|In turn, this second volume of the Africavision series relates the story of African film music. It spans fifty years of the youngest cinema in the world, a cinema of powerful stories and warm-hearted images: radiant faces despite the poverty, hope and solidarity despite the pain, humour, love and mockery. Music by Diogal Sakho (Senegal) Mulatu Astatqé (Ethiopia), Tom Yom’s (Cameroon), Ali Wague (Guinea), Henri Guédon (Martinique), Kouyaté Sory Kandia (Guinea), Georges Anderson (Cameroon), Francis Bebey (Cameroon), Xalam (Senegal), Jacques Loubélo (Congo), Philip Nikwé (Benin), Zao (Congo), Nicolas Baby (France), Lamine Konté (Senegal), Bill de Sam (Guinea), Ingamadji Mujos (Chad)|
More music from the African silver screen
Now here’s an intriguing, if frustrating, oddity: a second volume of the French anthology marking 50 years of African cinema. It starts with the voice of Senegal’s Paulin Soumanou Vieyra, credited with making the first African film (that is, the first film made entirely by Africans) back in 1955. It’s interesting to hear his voiceover and some of the traditional music that he used in Afrique sur Seine, but more than anything one is left really wanting to see the film itself. The same is true for the rest of this curious collection. There is a wildly varying array of songs that happen to have been used in different African films, along with bursts of specially written film music, and liner notes providing biographies of the often little-known artists involved, together with plot-lines of the movies. So I can now tell you that the ‘mythical Senegal band’ Xalam had their song ‘Djisalbero’ used in the 1996 film Moussou, the story of a Senegalese prostitute and murderess in Paris.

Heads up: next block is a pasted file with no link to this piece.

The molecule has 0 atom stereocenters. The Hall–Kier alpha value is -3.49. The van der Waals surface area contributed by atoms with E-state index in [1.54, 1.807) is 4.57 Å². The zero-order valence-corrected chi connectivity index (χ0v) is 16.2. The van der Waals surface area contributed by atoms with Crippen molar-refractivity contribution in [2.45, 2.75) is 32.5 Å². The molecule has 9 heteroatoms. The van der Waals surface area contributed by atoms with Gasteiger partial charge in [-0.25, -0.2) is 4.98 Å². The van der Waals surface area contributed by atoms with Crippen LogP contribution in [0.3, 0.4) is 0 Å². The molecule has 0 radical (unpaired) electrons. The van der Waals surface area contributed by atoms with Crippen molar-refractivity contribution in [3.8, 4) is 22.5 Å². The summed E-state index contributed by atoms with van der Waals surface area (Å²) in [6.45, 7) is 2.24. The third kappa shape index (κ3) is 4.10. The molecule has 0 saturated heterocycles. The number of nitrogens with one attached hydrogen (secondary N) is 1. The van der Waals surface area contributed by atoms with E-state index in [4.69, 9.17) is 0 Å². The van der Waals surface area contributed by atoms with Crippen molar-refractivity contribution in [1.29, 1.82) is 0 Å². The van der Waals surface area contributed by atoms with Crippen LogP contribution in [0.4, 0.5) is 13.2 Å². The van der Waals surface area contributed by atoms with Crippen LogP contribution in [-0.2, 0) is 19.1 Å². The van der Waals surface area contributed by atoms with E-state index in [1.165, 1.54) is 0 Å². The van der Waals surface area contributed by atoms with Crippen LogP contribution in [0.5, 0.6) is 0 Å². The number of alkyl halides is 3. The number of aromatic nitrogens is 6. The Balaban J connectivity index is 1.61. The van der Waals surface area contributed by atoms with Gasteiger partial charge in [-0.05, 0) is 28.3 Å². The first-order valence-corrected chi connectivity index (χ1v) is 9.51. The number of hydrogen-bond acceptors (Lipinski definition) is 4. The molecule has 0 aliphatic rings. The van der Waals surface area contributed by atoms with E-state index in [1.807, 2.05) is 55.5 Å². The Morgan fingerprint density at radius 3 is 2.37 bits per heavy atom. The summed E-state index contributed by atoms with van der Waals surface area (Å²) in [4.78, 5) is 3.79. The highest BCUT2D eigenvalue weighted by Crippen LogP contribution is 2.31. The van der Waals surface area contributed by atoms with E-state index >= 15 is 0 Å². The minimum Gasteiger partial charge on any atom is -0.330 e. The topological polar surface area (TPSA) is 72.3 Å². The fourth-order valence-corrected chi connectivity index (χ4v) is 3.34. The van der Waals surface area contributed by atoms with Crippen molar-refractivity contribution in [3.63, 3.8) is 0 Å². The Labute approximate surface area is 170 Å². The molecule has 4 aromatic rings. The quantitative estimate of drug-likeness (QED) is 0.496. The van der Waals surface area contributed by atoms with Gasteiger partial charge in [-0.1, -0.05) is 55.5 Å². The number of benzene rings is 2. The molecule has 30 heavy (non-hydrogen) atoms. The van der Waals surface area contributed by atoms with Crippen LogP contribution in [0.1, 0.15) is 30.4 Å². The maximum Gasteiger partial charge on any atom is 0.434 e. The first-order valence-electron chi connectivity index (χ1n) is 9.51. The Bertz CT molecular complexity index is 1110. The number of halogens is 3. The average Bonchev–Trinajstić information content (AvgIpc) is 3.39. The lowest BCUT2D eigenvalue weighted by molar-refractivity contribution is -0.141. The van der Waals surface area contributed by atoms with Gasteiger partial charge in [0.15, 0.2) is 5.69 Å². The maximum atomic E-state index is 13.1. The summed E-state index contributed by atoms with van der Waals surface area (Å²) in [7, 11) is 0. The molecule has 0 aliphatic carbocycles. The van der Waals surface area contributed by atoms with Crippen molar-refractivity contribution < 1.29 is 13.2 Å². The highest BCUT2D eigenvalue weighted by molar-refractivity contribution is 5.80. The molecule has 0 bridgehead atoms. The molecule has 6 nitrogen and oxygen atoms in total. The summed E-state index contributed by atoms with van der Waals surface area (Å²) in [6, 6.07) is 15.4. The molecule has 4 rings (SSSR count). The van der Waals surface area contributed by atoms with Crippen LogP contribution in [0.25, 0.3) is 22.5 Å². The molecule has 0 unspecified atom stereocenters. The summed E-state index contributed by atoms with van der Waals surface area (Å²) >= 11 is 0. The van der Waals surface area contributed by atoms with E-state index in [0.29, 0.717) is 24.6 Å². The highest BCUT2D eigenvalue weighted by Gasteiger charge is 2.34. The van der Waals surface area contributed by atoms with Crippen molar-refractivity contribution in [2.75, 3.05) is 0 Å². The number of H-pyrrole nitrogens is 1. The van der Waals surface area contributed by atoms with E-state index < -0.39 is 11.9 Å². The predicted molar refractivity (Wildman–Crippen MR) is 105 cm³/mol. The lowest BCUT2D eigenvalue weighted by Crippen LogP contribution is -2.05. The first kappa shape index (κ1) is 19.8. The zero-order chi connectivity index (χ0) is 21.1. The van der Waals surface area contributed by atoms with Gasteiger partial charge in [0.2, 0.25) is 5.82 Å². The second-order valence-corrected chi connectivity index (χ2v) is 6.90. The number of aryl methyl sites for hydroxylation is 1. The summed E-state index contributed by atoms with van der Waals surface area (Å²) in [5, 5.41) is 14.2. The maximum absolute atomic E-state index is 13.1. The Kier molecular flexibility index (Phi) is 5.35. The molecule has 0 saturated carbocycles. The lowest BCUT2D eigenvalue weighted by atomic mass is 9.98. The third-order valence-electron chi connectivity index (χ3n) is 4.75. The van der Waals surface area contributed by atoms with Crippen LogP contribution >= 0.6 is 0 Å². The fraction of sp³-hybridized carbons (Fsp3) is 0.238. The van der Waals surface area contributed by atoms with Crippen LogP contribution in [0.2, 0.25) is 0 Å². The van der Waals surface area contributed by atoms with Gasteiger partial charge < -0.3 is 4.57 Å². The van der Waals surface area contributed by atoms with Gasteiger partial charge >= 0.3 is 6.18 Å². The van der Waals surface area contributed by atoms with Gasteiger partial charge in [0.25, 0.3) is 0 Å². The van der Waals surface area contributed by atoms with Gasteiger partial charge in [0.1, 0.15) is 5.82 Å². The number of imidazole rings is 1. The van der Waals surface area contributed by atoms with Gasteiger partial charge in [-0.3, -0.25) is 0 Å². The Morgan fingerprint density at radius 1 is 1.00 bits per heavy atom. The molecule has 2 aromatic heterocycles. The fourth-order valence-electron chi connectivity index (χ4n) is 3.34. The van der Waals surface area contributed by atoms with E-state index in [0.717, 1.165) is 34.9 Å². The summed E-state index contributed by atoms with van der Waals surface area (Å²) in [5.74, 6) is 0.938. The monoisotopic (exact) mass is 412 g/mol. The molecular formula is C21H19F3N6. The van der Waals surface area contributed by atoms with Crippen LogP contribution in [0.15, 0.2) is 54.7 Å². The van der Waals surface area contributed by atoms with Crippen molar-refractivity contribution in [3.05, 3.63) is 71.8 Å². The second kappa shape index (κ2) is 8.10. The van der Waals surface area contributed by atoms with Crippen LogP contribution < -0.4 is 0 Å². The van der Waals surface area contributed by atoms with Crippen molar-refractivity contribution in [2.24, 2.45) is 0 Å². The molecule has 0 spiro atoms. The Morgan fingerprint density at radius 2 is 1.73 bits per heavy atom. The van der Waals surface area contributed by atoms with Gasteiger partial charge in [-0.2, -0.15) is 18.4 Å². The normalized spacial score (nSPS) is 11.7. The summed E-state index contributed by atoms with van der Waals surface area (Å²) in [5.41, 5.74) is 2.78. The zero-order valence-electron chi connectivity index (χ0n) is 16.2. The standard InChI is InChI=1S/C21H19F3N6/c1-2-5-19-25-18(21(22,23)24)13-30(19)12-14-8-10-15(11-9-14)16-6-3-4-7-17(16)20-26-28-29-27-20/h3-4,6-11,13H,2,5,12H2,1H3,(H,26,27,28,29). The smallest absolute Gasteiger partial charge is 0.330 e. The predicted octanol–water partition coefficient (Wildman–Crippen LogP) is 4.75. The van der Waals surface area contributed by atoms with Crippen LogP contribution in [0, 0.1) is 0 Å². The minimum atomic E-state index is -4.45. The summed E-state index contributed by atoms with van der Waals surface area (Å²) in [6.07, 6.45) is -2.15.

The music here contains a bit of everything. There’s a bluesy jazz piece using brass and piano, from Ethiopia’s Mulatu Astatqe, an experimental, wailing atmospheric piece from fusion-funk exponent Nicolas Baby, and a bold clash of choral styles, drumming and jazz from Henri Guédon, who is not from Africa but Martinique. Then there are some jaunty pop songs and the deep soulful vocals of Cameroon’s Georges Anderson. There are some interesting tracks here, but taken simply as a musical collection, it sounds decidedly random.
Robin Denselow / Songlines